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Open source…yes! But, which open source?
Well, many of you would wonder why this question is being raised again. Considering that open source has been around for over 25 years and has been an integral part of your enterprise software needs. You might even be thinking, ‘does it matter if it is open source or not, since everything I am consuming is a cloud-based service’.
The common thread in these arguments is that enterprises have started taking open source software for granted and it has become an essential ingredient for IT and hence the business growth. (I am definitely very happy about it, after all, I have been actively involved in helping enterprises adopt open source software since 2001 – almost 17 years now). Even the cloud infrastructure that powers software-as-a-service now uses open source software. Such is the impact of open source software, plus there are anyway many mounting reasons for the extensive usage of open source software.
Today, almost every new category of software is offered through open source and technology companies are making their software available under open source license. Most interesting part is that there are multiple choices through open source products in the same category itself. Heed the following examples:
RDBMS: PostgreSQL, MariaDB, MySQL
Web server: Apache, Nginx
ETL: Pentaho, TalenD
Container: Docker, OpenShift
Hadoop: Hortonworks, Cloudera
This list will go on.
The point is that when open source software are such an integral part of IT, enterprises are getting confused with license terms of the commercial open source products. When enterprises buy open source software they assume certain values of open source software to be available with the product. Sadly, that is not the case with many products that are marketed as open source software. Enterprises have to be careful in making their decisions and understand the distinction between open source licensed piece of software and commercially licensed add-on features. In this article, I am just highlighting broad aspects to be considered while making such decisions and would leave it to you to put names of the open source software in various categories.
When technology companies offer or market their software as “open source” there are largely two categories:
1. The software is developed by the community and a commercial company emerges to provide enterprise-grade stability in other aspects. The key aspect of this category is that community is not working for a particular company. The community is spread across, it is very strong in terms of developers – numbers and quality. The commercial company works very closely with the community. At times, one commercial company takes a lead in helping develop a robust community and contributes towards the development work in a big way.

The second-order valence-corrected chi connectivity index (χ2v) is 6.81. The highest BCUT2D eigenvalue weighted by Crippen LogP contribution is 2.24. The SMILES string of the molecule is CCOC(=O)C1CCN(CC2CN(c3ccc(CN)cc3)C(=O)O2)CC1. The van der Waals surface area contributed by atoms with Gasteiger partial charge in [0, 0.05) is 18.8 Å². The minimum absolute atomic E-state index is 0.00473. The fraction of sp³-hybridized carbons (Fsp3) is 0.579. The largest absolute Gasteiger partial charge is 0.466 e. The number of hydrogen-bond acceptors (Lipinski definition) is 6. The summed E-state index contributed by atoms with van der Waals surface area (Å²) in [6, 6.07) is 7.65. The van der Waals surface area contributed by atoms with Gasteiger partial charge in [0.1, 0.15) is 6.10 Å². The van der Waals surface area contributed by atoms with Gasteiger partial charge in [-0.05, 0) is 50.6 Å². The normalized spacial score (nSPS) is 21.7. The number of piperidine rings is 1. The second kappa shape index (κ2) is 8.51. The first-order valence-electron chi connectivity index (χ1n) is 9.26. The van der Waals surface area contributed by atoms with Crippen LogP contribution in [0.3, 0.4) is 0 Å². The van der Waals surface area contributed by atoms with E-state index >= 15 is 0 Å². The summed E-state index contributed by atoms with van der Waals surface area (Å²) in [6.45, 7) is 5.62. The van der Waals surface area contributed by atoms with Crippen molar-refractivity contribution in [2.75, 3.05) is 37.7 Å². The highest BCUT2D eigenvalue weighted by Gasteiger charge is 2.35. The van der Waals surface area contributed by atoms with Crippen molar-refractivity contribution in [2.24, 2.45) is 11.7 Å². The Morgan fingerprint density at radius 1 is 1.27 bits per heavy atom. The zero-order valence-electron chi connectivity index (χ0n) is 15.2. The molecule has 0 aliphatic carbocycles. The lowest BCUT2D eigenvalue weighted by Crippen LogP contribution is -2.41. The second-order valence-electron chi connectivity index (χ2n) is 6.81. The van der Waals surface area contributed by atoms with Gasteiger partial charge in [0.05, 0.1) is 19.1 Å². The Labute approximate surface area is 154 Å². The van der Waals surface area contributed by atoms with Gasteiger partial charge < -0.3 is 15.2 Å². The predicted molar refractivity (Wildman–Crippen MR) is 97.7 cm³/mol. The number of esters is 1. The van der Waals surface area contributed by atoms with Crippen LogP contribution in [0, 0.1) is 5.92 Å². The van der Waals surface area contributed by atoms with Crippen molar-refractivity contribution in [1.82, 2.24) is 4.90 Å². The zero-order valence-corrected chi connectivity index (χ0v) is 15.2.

In such a model, it is possible that there might be more than one commercial company offering the same open source products with some value-add from its side. This works really well as ultimately the product development and feature addition is faster and gets benefitted due to wider customer experiences. In this model, customers really enjoy the best of both worlds as long as commercial companies stick to one core community stream and enriches it constantly.
2. In the second category, a commercial company develops the software through its internal team and makes a software available under one of the open source licenses. This means that one single company (with focus on commercial success) has control over the product, roadmap and There are many products that fall into this category. The key for the success of such products depends on: How that company develops community outside the company developer network? How much open does it make the software? How much does it contribute to open source software and how much does it offer through commercial license? We have seen many successes and failures in this category. One of the key reasons for failure (commercial as well community wise) under this category is that very often the commercial company is using open source software just as a marketing tool. It is not embracing open source principles, it is not interested in developing community, but its core interest is to tap into high mindshare of enterprises for open source software and ride the wave.
Few more considerations while choosing open source software licenses:
- Which features are made available through open source license?
- Which features are made available through commercial license?
- What are the terms of the commercial license?
- What are the dependencies on a commercially licensed portion of the software
- How big is the community and how is the commercial vendor engaging with the community?
Enterprises should go through these considerations because there are a lot of choices. It is important that enterprises don’t approach buying open source software in the same way they are used to purchase yesteryear’s proprietary software. Procurement of open source software is relatively much easier but with so many choices available, a habit of making the right choice needs to be developed. It is a good problem to have, isn’t it?
Sachin Dabir – Founder, Director – Ashnik
Sachin is veteran in IT industry and brings over 25 years of experience in setting up new businesses, leading high performance sales teams and executing growth strategies. He is passionate about open source and is an acknowledged leader in open source in Asia. As a founder of Ashnik he is leading the growth initiatives and taking Ashnik global. His stints in Asia, UK and USA enables him to bring unique perspective to entrepreneurship and life. His interests in writing, reading and mentoring makes him an excellent networker. Currently he is learning to be a patient father to teenage sons and striving to be a good husband.